There are an estimated 800 million people living close enough to active volcanoes to be affected when they erupt. As well as casualties from volcanic eruptions there can be major economic losses and societal disruption, especially when communities have to be evacuated. The eruption of Eyjafjallajökull volcano in Iceland in April-May 2010 did not kill anyone but disrupted the travel of millions of people and cost the airline industry billions of dollars. This highlighted the increasing vulnerability of modern globalised societies.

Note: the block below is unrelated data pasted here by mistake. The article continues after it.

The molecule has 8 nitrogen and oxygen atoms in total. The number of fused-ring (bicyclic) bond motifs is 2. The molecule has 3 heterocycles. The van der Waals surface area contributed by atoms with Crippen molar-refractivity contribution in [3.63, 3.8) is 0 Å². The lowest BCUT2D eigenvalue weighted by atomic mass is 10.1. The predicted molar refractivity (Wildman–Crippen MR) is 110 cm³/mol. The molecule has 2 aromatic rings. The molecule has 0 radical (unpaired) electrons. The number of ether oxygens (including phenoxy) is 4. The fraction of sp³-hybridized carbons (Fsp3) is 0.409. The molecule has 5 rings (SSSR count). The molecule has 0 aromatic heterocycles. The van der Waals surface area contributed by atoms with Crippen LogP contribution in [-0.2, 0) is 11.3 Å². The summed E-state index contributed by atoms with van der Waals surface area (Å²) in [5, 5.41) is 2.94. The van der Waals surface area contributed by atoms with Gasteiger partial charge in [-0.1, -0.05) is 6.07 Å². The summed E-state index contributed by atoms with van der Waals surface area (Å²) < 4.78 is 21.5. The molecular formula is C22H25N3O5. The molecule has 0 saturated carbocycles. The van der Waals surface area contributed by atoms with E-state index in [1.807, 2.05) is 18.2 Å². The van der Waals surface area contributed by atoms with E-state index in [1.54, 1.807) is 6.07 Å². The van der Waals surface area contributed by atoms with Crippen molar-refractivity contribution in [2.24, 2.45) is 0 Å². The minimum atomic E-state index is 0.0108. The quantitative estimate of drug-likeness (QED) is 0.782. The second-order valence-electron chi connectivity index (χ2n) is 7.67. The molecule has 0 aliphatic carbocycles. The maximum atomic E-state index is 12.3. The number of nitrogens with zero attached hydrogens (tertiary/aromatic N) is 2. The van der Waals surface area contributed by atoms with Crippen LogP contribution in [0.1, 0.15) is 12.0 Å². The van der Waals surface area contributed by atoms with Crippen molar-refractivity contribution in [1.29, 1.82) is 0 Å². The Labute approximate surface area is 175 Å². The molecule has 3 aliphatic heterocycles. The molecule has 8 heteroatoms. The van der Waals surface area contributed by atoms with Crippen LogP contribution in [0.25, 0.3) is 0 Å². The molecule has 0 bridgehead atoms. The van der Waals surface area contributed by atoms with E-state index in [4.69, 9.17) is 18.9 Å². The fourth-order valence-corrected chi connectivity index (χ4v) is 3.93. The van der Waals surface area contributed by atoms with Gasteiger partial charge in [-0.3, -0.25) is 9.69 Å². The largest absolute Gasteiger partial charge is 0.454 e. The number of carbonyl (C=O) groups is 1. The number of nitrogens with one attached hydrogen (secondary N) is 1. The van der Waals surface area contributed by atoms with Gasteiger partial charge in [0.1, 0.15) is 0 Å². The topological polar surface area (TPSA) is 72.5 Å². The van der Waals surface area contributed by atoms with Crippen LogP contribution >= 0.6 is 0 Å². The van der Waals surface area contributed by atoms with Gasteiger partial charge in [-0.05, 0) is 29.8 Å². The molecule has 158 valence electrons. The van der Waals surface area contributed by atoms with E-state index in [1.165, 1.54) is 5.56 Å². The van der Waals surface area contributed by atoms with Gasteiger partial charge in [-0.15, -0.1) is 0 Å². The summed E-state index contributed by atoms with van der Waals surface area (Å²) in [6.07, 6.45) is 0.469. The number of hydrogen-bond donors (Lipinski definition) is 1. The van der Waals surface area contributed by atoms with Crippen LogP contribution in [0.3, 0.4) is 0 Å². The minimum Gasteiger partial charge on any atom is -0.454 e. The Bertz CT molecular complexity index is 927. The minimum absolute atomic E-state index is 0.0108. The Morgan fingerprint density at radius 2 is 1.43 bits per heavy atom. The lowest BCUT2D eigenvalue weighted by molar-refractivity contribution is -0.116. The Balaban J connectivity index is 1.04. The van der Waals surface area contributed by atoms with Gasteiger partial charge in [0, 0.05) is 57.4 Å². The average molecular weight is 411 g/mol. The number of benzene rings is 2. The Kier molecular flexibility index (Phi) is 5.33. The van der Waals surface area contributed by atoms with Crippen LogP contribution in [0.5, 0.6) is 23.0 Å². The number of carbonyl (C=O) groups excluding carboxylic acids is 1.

New approaches to volcanic hazard assessment and risk management are emerging as more information is required to respond to volcanic emergencies – illustrated by approaches to some recent eruptions, such as the Soufriere Hills Volcano, Montserrat.
Professor Sir Stephen Sparks CBE is Visiting Professor of Geology at Gresham College. He is also Chaning Wills Professor of Geology in the Department of Earth Sciences at the University of Bristol. He is one of the world's leading volcanologists and is widely recognised for his work in the field. His work is mainly focused on volcanic and igneous processes. He has also made contributions in fundamental fluid mechanics, sedimentology and risk assessment methodologies for natural hazards.